Under CICA, an agency may use other than fully competitive procedures to procure goods or services where the agency's needs are of such an unusual and compelling urgency that the government would be seriously injured if the agency is not permitted to limit the number of sources from which it solicits bids or proposals. 10 U.S.C. Sec. 2304(c)(2). However, when restricting competition based upon 10 U.S.C. Sec. 2304(c)(2), the contracting agency also must request offers "from as many potential sources as practicable under the circumstances." 10 U.S.C. Sec. 2304(e).
Ferranti argues that the Navy's use of the Boeing evaluation to limit competition is improper because Boeing's evaluation was flawed and inadequate, and because the Boeing competition occurred too long ago to provide a meaningful measure of Ferranti's current ability to perform. Ferranti also claims it can meet the necessary delivery schedule and asserts that evaluation of an additional proposal will not significantly delay the Navy's procurement.
Ferranti contends that Boeing's evaluation was inadequate because the Navy never informed Boeing of Ferranti's successful experience on the Navy's PC-3 2F142 program, a program Ferranti argues is similar to the instant procurement. /2/ Ferranti argues that its approach, successful on other PC-3 aircraft trainers, was unreasonably downgraded by Boeing as high-risk because Boeing was unfamiliar with the approach. In addition, Ferranti argues that Boeing's evaluation of the risk in Ferranti's proposal was unreasonable because Boeing did not have the benefit of the Naval Air Systems Command's knowledge that the proposed approach had been accepted by the Naval Training Systems Center in Orlando, Florida. Further, Ferranti argues that under Boeing's method of conducting the procurement, Ferranti was unable to submit proprietary information demonstrating its performance for the Navy on the PC-3 2F142 program.
Ferranti also argues that since the beginning of the aborted trainer procurement by Boeing, Ferranti has gained significant successful experience with Navy programs similar to the instant procurement. In this regard, Ferranti again points to the company's ongoing performance on the PC-3 2F142 program. Ferranti argues that this intervening experience makes the Boeing evaluation more dated and less relevant to any accurate measure of Ferranti's current capability. Thus, according to Ferranti, it is now even more likely that a Ferranti proposal will be technically acceptable to the Navy.
The Navy responds on two related grounds. First it states that it has an urgent requirement to proceed with this procurement. Update IV trainers are needed to train the P-3C aircrews to operate the Update IV Avionics System. Without the necessary training, the Navy argues that it will be unable to fully utilize the capabilities of the Update IV Avionics System. Thus, the Navy contends that it reasonably limited competition to the two sources that Boeing evaluated as having the best technical approach in order to shorten the procurement process. According to the Navy, using the evaluations performed by Boeing permits the Navy to maximize competition within the constraints of the cited urgency.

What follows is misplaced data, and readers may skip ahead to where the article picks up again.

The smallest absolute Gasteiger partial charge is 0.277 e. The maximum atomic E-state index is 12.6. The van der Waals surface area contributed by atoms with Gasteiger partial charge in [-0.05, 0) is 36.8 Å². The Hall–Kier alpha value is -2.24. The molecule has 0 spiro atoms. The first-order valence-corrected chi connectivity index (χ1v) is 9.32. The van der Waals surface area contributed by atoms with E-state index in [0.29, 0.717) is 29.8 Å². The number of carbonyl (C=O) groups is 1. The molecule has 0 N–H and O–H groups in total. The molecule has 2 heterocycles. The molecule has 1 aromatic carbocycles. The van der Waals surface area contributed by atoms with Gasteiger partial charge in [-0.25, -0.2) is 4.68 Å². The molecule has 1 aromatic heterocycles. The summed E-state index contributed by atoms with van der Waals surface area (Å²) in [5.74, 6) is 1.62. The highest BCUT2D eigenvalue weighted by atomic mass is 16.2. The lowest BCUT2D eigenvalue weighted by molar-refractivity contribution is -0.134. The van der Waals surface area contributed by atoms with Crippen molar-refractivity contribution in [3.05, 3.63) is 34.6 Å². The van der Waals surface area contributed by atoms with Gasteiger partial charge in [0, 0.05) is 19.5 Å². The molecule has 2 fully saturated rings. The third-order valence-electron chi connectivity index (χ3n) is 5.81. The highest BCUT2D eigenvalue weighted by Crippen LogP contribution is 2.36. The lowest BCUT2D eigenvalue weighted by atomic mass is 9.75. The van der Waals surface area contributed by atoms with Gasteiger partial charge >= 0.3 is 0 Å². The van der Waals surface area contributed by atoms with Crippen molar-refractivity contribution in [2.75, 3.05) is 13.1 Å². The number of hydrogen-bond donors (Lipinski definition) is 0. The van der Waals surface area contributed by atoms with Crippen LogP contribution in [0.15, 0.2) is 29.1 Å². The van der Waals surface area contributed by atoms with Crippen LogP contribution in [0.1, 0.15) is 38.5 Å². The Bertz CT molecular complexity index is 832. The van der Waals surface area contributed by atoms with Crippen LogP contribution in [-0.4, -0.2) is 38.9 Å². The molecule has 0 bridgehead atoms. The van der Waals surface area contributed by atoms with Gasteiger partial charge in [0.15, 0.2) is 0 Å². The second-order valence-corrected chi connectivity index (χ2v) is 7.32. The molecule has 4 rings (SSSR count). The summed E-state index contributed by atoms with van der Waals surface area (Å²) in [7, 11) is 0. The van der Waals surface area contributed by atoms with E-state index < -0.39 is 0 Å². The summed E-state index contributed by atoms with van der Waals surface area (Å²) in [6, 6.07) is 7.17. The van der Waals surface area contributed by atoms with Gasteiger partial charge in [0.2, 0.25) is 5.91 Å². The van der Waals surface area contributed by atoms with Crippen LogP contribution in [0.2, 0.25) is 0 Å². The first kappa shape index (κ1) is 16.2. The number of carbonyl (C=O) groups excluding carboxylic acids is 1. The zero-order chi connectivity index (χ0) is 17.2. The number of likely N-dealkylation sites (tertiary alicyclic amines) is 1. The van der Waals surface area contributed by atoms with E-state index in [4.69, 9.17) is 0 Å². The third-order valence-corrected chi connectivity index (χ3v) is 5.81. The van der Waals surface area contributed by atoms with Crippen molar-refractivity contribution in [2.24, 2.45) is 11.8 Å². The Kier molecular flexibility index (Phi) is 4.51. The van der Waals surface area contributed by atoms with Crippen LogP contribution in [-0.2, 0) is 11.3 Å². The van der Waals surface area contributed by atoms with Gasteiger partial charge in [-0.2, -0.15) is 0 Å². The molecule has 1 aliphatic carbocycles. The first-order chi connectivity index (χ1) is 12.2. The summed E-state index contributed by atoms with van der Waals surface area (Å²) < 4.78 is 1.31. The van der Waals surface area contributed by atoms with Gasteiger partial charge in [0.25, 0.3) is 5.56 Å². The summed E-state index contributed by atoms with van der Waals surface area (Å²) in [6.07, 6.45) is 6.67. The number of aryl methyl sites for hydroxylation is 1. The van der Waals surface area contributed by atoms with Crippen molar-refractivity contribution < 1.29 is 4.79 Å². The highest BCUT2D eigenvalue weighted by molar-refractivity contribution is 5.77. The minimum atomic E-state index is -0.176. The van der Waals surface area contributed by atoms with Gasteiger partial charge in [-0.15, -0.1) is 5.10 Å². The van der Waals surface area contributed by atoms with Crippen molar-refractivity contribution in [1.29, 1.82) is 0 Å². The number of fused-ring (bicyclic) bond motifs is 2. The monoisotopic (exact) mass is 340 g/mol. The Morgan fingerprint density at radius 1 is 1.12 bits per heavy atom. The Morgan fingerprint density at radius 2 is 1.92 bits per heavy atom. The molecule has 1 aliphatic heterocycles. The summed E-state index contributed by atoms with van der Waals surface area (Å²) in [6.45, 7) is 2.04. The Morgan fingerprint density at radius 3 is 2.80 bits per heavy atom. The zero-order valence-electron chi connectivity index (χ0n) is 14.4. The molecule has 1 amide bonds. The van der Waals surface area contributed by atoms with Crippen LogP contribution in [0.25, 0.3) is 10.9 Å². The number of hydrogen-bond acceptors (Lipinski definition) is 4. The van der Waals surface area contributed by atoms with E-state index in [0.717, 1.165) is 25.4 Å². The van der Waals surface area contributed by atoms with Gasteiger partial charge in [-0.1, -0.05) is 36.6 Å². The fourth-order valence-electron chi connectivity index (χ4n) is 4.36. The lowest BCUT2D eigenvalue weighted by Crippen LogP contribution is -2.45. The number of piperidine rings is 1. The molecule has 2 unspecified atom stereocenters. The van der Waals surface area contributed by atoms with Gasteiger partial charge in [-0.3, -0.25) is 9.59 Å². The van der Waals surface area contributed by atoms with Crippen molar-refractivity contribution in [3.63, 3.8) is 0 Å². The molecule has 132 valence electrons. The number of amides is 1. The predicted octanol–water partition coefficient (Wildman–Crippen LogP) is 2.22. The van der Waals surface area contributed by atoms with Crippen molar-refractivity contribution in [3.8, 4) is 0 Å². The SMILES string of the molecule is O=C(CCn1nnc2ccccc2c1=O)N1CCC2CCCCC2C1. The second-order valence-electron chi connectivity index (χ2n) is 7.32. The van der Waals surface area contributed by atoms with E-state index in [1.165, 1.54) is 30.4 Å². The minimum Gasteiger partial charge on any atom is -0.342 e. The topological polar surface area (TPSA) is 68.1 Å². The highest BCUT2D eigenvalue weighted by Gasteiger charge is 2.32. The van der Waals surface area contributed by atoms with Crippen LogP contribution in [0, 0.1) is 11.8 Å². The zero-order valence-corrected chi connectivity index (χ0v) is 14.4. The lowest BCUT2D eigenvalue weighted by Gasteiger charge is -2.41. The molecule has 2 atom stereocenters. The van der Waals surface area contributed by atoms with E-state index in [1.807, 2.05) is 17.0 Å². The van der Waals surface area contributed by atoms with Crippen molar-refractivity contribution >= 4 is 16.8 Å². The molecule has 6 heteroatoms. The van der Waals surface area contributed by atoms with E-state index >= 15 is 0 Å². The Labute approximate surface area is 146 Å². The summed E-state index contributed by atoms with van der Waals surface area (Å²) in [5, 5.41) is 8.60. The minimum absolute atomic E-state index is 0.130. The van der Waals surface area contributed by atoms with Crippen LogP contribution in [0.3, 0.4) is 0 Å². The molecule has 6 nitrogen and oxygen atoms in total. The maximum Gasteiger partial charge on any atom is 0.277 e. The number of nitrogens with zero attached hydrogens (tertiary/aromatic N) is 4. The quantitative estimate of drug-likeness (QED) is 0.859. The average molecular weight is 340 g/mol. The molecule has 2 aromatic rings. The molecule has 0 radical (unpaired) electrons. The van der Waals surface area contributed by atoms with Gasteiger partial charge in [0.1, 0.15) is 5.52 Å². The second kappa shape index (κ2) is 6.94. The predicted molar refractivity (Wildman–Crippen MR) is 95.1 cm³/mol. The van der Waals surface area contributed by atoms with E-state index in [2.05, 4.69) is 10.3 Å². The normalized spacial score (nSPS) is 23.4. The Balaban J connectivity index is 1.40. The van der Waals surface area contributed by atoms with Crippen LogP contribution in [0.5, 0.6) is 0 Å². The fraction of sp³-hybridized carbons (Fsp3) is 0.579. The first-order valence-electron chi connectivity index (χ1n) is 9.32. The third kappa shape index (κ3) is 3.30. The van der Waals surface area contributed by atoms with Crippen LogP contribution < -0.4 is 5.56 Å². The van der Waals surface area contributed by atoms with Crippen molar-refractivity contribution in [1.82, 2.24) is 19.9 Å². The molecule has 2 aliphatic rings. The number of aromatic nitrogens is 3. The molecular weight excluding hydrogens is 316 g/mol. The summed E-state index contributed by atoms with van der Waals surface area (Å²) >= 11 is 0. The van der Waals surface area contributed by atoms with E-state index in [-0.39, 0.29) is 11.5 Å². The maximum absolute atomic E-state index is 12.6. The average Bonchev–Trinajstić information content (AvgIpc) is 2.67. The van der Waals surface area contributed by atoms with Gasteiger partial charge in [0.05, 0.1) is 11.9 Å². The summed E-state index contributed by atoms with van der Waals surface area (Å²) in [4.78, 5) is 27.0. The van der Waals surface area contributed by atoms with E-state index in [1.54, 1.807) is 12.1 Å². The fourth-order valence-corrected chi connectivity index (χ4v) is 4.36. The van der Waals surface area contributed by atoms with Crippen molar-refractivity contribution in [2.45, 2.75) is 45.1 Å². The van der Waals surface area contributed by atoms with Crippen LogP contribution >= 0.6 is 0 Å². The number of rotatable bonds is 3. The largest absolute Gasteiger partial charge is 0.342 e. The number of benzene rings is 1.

Second, the agency argues it should be permitted to limit the competition to the two offerors selected by Boeing because Boeing conducted a valid, legally sufficient competition, and the Navy should not be required to repeat that effort. Specifically, the Navy claims that Ferranti was evaluated by Boeing as submitting the lowest-ranked and highest-priced proposal, and that Ferranti's design for the Update IV trainer did not meet the modularity requirements set forth in the specification. Further, the Navy asserts that it conducted a concurrent and independent evaluation and reached the same conclusion as Boeing.
In response to the Navy's first argument, we see no basis to question the Navy's determination that urgent circumstances justified a decision to limit competition. However, we find that the Navy's refusal to permit Ferranti to compete on this procurement was improper given the statutory mandate to maximize competition to the extent practicable in an urgent procurement. To the extent that the Navy contends that evaluating Ferranti's proposal will unduly delay the procurement, Ferranti first asked to participate in this procurement in October 1989. The final version of the RFP was not then ready, and was not released to Raytheon and CAE-Link until March 2, 1990, although a draft RFP was available in late 1989. To date, the Navy has yet to explain why evaluating a third proposal from Ferranti would significantly delay the ongoing procurement. Accordingly, we see no basis to conclude that permitting Ferranti to compete would unduly delay the procurement. /3/
With respect to the Navy's view that it could adopt Boeing's evaluation, Ferranti's challenge to the validity and adequacy of that evaluation has remained largely unaddressed by the Navy. The Navy has provided our Office with copies of the briefing materials used by Boeing in Boeing's May 22, 1989, briefing for the Navy on the results of Boeing's evaluation of the trainer proposals. The Navy has not provided any backup materials or other information beyond Boeing's evaluation conclusions that would permit a review of the reasonableness of Boeing's evaluation.